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Comment: Lets forget the 'right to be forgotten' (Score 3, Interesting) 128

by parodyca (#42051599) Attached to: Why Big Data Could Sink Europe's 'Right To Be Forgotten'
What about my right to control my server. I look at this 'right to be forgot' as the same sort of over reach which allows media companies to put DRM on my ebook reader or smartphone, then make it illegal for me to remove it. My equipment. My decision. You want to force be to keep or remove any software/data, then you get yourself a court order. I don't see why phantom Imaginary property rights seem to keep trumping rights over real property. Sheesh.

Comment: Re:Make it static. (Score 1) 586

by parodyca (#34447552) Attached to: WikiLeaks Starts Mass Mirroring Effort
"Lets tape all your private conversations with your lover, wife, friends, and acquaintances and post them on Wikileaks and see how they affect your relationships. Even if they taken in context, they will threaten your intimacy."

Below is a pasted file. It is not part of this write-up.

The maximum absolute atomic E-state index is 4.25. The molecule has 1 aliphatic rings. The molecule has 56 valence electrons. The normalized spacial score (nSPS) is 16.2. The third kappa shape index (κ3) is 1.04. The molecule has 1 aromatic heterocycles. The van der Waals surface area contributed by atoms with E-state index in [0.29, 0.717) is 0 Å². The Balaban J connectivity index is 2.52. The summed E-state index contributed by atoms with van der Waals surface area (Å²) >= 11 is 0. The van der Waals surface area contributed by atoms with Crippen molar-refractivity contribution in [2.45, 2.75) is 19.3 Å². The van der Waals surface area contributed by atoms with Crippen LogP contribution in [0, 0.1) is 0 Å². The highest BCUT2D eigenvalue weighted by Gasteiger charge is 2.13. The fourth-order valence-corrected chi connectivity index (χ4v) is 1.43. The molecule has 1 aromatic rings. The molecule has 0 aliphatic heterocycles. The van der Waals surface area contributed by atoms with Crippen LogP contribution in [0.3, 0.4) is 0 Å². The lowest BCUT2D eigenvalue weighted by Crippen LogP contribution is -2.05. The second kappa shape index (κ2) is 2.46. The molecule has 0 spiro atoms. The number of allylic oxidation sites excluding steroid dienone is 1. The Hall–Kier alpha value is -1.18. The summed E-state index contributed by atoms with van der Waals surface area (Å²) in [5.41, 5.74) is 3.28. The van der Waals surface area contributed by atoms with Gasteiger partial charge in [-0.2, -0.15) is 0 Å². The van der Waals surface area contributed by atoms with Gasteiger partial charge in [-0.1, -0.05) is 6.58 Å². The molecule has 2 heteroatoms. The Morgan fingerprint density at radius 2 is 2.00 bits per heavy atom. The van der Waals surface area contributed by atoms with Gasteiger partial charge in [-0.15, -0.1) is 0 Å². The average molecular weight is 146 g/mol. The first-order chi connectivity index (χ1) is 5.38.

If I were purporting you represent you in these conversations with my lover, then I think you would have some right to know what I was saying. In democratic societies there are serious limits to what can be negotiated in private specifically because the population DOES have significant rights to know about them. That is how it should be. Too much has been negotiated in private. It is not right and it is time for that to stop.
Power

New Material Can Store Vast Amounts of Energy 253

Posted by timothy
from the ok-let's-squash-more-stuff dept.
ElectricSteve writes "Using super-high pressures similar to those found deep in the Earth or on a giant planet, researchers from Washington State University (WSU) have created a compact, never-before-seen material capable of storing vast amounts of energy. Described by one of the researchers as 'the most condensed form of energy storage outside of nuclear energy,' the material holds potential for creating a new class of energetic materials or fuels, an energy storage device, super-oxidizing materials for destroying chemical and biological agents, and high temperature superconductors."

Comment: Re:Is tecnically feasible? (Score 4, Insightful) 208

by parodyca (#31089582) Attached to: Italian Court Rules ISPs Must Block Access To Pirate Bay

Copyright infringement is already illegal, like murder.